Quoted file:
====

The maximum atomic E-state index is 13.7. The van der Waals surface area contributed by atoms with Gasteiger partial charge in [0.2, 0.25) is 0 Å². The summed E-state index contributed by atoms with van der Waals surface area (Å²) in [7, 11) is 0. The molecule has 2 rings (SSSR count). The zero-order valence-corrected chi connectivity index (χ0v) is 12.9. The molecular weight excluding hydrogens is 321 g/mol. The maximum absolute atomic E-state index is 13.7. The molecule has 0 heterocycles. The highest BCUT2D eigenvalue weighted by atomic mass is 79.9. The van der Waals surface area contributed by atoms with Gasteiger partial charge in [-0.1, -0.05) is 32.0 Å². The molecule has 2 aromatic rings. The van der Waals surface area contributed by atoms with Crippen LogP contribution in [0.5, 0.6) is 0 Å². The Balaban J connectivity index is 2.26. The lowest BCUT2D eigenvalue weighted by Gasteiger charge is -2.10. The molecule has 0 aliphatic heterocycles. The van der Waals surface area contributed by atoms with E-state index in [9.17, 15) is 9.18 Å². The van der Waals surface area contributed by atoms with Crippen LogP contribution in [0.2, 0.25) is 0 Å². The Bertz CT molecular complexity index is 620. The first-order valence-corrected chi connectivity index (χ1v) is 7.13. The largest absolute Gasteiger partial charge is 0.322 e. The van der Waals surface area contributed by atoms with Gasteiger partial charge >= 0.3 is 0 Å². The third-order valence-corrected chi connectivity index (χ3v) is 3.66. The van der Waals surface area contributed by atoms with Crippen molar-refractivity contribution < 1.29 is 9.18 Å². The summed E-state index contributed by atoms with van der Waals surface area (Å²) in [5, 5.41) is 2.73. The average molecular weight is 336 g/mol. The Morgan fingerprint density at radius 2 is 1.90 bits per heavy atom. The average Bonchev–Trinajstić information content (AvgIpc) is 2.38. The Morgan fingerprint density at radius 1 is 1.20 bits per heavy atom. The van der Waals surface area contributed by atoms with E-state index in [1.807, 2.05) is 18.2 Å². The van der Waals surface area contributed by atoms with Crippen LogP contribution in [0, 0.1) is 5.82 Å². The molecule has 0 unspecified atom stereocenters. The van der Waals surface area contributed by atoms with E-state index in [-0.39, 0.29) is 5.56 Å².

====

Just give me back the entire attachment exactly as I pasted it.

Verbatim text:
The maximum atomic E-state index is 13.7. The van der Waals surface area contributed by atoms with Gasteiger partial charge in [0.2, 0.25) is 0 Å². The summed E-state index contributed by atoms with van der Waals surface area (Å²) in [7, 11) is 0. The molecule has 2 rings (SSSR count). The zero-order valence-corrected chi connectivity index (χ0v) is 12.9. The molecular weight excluding hydrogens is 321 g/mol. The maximum absolute atomic E-state index is 13.7. The molecule has 0 heterocycles. The highest BCUT2D eigenvalue weighted by atomic mass is 79.9. The van der Waals surface area contributed by atoms with Gasteiger partial charge in [-0.1, -0.05) is 32.0 Å². The molecule has 2 aromatic rings. The van der Waals surface area contributed by atoms with Crippen LogP contribution in [0.5, 0.6) is 0 Å². The Balaban J connectivity index is 2.26. The lowest BCUT2D eigenvalue weighted by Gasteiger charge is -2.10. The molecule has 0 aliphatic heterocycles. The van der Waals surface area contributed by atoms with E-state index in [9.17, 15) is 9.18 Å². The van der Waals surface area contributed by atoms with Crippen LogP contribution in [0.2, 0.25) is 0 Å². The Bertz CT molecular complexity index is 620. The first-order valence-corrected chi connectivity index (χ1v) is 7.13. The largest absolute Gasteiger partial charge is 0.322 e. The van der Waals surface area contributed by atoms with Gasteiger partial charge >= 0.3 is 0 Å². The third-order valence-corrected chi connectivity index (χ3v) is 3.66. The van der Waals surface area contributed by atoms with Crippen molar-refractivity contribution < 1.29 is 9.18 Å². The summed E-state index contributed by atoms with van der Waals surface area (Å²) in [5, 5.41) is 2.73. The average molecular weight is 336 g/mol. The Morgan fingerprint density at radius 2 is 1.90 bits per heavy atom. The average Bonchev–Trinajstić information content (AvgIpc) is 2.38. The Morgan fingerprint density at radius 1 is 1.20 bits per heavy atom. The van der Waals surface area contributed by atoms with E-state index in [1.807, 2.05) is 18.2 Å². The van der Waals surface area contributed by atoms with Crippen LogP contribution in [0, 0.1) is 5.82 Å². The molecule has 0 unspecified atom stereocenters. The van der Waals surface area contributed by atoms with E-state index in [-0.39, 0.29) is 5.56 Å².